“They have players who make the difference on all three levels. They are so versatile in what they do,” Reese added when asked about his preparations for the Cowboys. “They have so much in their scheme that you have to make sure you prepare for the things that they keep coming back for.

By all accounts, Reese’s assessment was spot on and the Irishman seemed well prepared for the system designed by Knowles, at least early on. The Irish took the field without running back Keren Williams’ backbone, and instead the Irish looked to attack OSU through the air, shattering Jack Kwan’s previous career with 68 attempts that afternoon in the desert.

Kwan struggled early in the season to find rhythm after he missed the 2020 campaign in Madison and moved to South Bend in his final year. But by the time the Fiesta Bowl rolled around, he was clearly more comfortable in the Rees system and the 30-year-old looked to attack weak points in the Cowboys’ system.

With OSU safety playing hard in the running game in the early descents, the corners played very quietly in Quarters Coverage, knowing that they were actually on the islands if the Irish chose to throw the ball. Kwan seemed more than happy to hit repeatedly near the sidelines, taking advantage of those generous cushioning and moving the ball around with ease throughout the first half.

In previous seasons under Kelly, the Irish could have easily been described as a “pro attack”, combining members of a larger base (often using two narrow ends rather than the more common appearance of three receivers) with notions of popular options. With Ian Book offering a respectable running threat from QB over the previous three seasons, these choices have been the typical reading area Concepts appear everywhere.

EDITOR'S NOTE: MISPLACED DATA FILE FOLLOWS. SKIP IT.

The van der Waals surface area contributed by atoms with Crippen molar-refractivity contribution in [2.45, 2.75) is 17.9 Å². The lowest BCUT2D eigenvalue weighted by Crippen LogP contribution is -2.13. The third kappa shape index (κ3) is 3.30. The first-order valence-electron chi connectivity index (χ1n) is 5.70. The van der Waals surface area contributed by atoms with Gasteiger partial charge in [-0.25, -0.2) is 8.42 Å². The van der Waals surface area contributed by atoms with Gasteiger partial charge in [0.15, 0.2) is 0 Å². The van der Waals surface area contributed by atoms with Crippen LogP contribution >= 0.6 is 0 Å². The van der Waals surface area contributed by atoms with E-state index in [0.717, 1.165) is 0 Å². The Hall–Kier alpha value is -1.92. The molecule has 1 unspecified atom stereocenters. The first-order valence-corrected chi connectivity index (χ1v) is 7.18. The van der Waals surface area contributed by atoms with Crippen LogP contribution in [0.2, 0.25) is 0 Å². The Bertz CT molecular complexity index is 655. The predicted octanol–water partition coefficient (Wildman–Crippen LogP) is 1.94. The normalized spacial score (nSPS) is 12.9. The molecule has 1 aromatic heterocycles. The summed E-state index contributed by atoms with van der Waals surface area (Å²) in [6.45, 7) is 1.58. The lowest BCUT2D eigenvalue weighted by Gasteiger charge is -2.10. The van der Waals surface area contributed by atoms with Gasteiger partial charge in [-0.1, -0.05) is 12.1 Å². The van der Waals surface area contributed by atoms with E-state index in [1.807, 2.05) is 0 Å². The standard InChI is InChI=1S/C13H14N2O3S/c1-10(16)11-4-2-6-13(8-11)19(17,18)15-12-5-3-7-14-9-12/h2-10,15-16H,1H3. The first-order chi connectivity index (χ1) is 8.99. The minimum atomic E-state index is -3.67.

However, with the less moving Coan below the center, the Irish turned solid RPO Team, often packing fast patterns like the hurdles described above with an inside run.

Against the Cowboys, Reese showed more prowess, managing what were effectively three-choice plays as Michael Mayer became the man of the field with horizontal stock tracks to those unprotected flats.

Reese seemed more than happy to take what the Ohio State University defense had given him. With Cowboy High dropping seven or eight defenders in the contention zones below while aggressive pocket-breaking passes rush through, the Irish easily picked up chunks of yards across late back screens.

Without Williams, substitute Chris Tyree might have struggled to move the ball to the ground, scoring just 18 yards in six moves. But as shown above, he was so involved in the Irish pass attack that he pulled six passes for 118 yards and a touchdown.

This drop is worth noting because it came about because of one of the weaknesses of Knowles’ approach. The veteran defensive coordinator is notorious for sending all-out lightning attacks in the third defeats, and Clements followed suit early in the 3rd and 7.